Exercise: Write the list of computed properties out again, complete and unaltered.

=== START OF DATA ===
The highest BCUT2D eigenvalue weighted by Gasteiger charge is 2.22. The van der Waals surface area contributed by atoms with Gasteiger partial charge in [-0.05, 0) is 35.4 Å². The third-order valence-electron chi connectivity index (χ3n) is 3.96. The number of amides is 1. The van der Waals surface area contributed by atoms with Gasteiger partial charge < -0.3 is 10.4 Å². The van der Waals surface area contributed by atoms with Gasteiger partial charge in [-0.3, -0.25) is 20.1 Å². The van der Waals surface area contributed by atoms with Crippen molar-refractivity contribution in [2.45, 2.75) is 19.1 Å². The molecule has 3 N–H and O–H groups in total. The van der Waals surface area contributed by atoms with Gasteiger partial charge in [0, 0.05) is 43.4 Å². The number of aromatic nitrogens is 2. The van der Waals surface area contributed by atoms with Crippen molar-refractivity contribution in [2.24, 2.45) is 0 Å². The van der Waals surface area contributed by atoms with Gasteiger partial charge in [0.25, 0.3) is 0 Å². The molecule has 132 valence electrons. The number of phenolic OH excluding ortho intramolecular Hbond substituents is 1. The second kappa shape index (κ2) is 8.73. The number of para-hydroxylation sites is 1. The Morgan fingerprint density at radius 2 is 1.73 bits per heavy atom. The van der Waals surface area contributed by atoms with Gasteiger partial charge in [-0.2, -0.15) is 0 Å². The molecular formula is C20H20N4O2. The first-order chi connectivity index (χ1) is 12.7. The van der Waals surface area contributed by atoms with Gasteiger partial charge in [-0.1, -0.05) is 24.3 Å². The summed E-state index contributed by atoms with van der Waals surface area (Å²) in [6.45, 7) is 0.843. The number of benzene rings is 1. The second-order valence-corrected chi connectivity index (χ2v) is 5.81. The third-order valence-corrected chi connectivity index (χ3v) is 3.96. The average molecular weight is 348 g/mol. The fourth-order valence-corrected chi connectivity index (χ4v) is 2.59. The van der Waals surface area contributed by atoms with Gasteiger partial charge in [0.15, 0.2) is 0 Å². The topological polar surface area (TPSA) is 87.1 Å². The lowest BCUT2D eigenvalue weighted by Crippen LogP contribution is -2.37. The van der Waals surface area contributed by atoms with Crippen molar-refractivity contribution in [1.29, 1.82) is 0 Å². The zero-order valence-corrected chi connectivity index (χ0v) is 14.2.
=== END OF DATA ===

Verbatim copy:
The highest BCUT2D eigenvalue weighted by Gasteiger charge is 2.22. The van der Waals surface area contributed by atoms with Gasteiger partial charge in [-0.05, 0) is 35.4 Å². The third-order valence-electron chi connectivity index (χ3n) is 3.96. The number of amides is 1. The van der Waals surface area contributed by atoms with Gasteiger partial charge < -0.3 is 10.4 Å². The van der Waals surface area contributed by atoms with Gasteiger partial charge in [-0.3, -0.25) is 20.1 Å². The van der Waals surface area contributed by atoms with Crippen molar-refractivity contribution in [2.45, 2.75) is 19.1 Å². The molecule has 3 N–H and O–H groups in total. The van der Waals surface area contributed by atoms with Gasteiger partial charge in [0, 0.05) is 43.4 Å². The number of aromatic nitrogens is 2. The van der Waals surface area contributed by atoms with Crippen molar-refractivity contribution in [2.24, 2.45) is 0 Å². The van der Waals surface area contributed by atoms with Gasteiger partial charge in [0.25, 0.3) is 0 Å². The molecule has 132 valence electrons. The number of phenolic OH excluding ortho intramolecular Hbond substituents is 1. The second kappa shape index (κ2) is 8.73. The number of para-hydroxylation sites is 1. The Morgan fingerprint density at radius 2 is 1.73 bits per heavy atom. The van der Waals surface area contributed by atoms with Gasteiger partial charge in [-0.2, -0.15) is 0 Å². The molecular formula is C20H20N4O2. The first-order chi connectivity index (χ1) is 12.7. The van der Waals surface area contributed by atoms with Gasteiger partial charge in [-0.1, -0.05) is 24.3 Å². The summed E-state index contributed by atoms with van der Waals surface area (Å²) in [6.45, 7) is 0.843. The number of benzene rings is 1. The second-order valence-corrected chi connectivity index (χ2v) is 5.81. The third-order valence-corrected chi connectivity index (χ3v) is 3.96. The average molecular weight is 348 g/mol. The fourth-order valence-corrected chi connectivity index (χ4v) is 2.59. The van der Waals surface area contributed by atoms with Gasteiger partial charge in [0.15, 0.2) is 0 Å². The topological polar surface area (TPSA) is 87.1 Å². The lowest BCUT2D eigenvalue weighted by Crippen LogP contribution is -2.37. The van der Waals surface area contributed by atoms with Crippen molar-refractivity contribution in [1.29, 1.82) is 0 Å². The zero-order valence-corrected chi connectivity index (χ0v) is 14.2.